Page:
Born in 1856, Sir John Lavery was a celebrated portrait and landscape painter. He was orphaned in infancy and brought up by an uncle near Moira and, later, by another relative in Ayrshire.
As a teenager he was apprenticed to a photographer in Glasgow, where he also attended classes at the Haldane Academy. He later studied in London and Paris, where he was influenced by Bastien Lepage and Manet and painted in the plein air and naturalist style. He returned to Glasgow early in the 1880s. In Glasgow, Lavery quickly gained a reputation for his decorative images and for being one of “The Glasgow Boys”. The Glasgow Boys were a group of painters based in Glasgow who frequently met, discussed their work and painted. They were an influential movement within British art in the second half of the 19th century.
By 1888, his skill and renown were such that he was commissioned to paint the official portrait of the Queen’s State Visit to Glasgow. This led to more commissions and in time he became a fashionable portrait painter and moved to London. His genre and landscape scenes are characteristically broad and fluid in style, with a style similar to that of Munnings.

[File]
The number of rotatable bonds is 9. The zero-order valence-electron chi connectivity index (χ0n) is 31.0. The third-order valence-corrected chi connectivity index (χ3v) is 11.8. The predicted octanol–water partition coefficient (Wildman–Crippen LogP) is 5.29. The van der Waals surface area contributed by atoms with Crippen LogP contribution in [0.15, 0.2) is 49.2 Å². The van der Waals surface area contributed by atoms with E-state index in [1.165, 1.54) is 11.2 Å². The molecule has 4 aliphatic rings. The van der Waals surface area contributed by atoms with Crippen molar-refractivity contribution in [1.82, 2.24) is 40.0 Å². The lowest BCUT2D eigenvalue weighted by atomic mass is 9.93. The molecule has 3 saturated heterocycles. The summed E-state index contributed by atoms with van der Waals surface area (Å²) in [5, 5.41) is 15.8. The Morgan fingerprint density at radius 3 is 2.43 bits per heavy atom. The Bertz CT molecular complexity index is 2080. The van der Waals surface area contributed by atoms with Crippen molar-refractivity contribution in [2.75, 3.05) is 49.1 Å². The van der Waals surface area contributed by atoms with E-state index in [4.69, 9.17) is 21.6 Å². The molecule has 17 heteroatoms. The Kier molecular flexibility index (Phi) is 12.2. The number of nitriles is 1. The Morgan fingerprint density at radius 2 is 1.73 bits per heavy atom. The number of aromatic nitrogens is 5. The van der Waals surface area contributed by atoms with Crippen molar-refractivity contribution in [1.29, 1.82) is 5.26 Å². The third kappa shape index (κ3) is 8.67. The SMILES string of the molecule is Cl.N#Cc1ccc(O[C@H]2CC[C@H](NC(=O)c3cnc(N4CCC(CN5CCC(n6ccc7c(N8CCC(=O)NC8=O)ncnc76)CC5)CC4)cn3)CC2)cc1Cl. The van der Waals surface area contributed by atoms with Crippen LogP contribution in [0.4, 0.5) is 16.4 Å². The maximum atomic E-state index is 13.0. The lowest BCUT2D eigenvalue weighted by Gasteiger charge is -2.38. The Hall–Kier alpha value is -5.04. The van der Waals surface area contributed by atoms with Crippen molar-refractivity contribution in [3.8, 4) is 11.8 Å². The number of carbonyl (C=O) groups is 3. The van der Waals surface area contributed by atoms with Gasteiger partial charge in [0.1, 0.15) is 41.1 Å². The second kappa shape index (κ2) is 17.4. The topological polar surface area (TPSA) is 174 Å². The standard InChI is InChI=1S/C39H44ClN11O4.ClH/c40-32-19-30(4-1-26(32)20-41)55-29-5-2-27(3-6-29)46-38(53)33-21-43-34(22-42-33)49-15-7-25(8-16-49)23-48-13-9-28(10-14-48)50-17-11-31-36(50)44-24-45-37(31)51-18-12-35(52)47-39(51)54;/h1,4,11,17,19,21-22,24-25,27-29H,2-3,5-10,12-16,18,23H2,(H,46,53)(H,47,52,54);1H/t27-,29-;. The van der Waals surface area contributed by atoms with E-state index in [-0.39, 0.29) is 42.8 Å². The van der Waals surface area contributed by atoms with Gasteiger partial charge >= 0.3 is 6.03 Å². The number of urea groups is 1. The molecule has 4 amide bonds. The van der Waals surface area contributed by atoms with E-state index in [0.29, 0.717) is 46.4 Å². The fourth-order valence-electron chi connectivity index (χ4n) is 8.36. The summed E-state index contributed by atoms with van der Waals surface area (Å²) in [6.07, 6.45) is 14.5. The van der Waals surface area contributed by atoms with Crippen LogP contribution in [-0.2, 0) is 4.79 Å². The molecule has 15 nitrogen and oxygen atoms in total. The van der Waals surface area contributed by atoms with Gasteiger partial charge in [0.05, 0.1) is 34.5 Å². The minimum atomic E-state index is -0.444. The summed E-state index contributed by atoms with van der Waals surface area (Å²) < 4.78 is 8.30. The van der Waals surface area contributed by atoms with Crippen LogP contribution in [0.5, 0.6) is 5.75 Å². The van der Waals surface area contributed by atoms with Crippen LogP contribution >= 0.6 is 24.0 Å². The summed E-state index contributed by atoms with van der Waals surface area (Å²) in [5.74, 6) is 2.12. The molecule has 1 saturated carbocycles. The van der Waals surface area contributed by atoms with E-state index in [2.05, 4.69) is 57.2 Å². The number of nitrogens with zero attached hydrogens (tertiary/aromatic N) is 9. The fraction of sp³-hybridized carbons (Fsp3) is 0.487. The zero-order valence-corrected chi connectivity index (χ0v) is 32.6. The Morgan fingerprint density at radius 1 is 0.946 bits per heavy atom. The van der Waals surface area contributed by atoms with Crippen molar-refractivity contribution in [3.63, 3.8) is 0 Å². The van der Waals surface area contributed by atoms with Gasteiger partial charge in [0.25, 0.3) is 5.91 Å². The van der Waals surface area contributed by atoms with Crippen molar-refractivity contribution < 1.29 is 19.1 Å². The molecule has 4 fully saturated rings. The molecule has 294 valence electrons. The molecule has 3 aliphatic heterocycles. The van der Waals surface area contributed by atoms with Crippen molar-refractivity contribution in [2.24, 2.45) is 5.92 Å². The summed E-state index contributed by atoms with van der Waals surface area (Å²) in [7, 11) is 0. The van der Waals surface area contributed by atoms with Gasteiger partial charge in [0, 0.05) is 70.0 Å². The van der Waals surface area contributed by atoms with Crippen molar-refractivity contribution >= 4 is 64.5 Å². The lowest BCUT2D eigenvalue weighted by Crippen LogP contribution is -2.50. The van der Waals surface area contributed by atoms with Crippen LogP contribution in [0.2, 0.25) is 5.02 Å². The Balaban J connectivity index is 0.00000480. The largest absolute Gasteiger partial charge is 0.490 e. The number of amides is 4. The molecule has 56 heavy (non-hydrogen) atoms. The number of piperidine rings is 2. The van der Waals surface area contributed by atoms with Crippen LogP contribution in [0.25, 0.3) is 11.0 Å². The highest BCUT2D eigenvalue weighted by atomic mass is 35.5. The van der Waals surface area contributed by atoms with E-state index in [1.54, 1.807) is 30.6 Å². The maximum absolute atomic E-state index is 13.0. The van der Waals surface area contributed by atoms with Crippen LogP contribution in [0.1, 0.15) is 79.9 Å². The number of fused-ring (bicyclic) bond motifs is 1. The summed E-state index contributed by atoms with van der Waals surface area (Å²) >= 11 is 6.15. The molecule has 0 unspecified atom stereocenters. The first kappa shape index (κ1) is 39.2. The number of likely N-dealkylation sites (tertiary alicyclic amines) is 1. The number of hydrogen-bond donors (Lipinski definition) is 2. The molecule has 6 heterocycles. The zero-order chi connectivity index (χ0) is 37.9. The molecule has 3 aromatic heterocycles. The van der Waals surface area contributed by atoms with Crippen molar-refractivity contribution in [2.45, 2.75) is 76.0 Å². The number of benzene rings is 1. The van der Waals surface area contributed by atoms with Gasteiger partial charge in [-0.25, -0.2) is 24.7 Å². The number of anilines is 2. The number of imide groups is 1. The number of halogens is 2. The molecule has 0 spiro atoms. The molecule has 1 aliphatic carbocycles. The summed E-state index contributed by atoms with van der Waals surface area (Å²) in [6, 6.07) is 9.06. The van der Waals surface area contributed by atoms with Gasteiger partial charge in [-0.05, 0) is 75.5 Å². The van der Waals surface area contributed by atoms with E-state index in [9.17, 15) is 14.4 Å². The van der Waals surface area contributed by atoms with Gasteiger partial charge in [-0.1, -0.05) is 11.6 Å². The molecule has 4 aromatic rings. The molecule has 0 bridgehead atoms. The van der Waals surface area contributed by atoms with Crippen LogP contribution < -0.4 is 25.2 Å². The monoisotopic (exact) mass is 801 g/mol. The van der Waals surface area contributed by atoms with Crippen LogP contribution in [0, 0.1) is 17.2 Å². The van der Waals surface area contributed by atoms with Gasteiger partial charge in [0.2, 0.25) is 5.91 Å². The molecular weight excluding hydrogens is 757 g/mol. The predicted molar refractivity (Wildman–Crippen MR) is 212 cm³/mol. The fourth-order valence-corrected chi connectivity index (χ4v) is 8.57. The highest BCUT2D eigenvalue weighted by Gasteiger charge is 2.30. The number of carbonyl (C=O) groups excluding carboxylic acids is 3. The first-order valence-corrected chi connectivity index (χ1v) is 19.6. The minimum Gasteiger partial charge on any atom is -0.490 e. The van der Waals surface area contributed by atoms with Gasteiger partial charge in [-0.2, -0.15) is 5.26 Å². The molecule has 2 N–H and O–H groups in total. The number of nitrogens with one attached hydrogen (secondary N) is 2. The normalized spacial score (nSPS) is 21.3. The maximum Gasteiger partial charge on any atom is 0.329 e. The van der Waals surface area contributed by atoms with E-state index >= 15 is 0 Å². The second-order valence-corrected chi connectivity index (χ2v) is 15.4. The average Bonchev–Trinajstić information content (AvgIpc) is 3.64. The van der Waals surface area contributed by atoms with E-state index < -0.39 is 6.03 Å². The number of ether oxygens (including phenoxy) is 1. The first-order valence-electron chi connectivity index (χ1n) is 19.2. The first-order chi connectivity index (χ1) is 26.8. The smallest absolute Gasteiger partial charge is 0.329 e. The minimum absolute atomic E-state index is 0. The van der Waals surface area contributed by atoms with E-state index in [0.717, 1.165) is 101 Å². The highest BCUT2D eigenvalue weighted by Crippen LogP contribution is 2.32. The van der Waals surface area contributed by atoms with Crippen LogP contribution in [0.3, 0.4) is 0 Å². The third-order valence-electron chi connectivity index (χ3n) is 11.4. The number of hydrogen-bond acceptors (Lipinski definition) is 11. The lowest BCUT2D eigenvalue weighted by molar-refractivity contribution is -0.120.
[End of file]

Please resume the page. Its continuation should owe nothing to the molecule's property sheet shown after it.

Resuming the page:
He exhibited at the Royal Academy, the Society of British Artists, the Grosvenor Gallery, the New English Art Club and at many European academies. He was elected an Associate of the Royal Society of Artists in 1892 and a full Member in 1896. He became an Associate of the Royal Academy in 1911 and a full Member of that institution in 1921.
Lavery was knighted in 1918 and elected Vice President of the International Society of Sculptors, Painters and Engravers. Although based in London from 1890, he spent most winters at his studio in Tangiers.
Sir John Lavery died in 1941.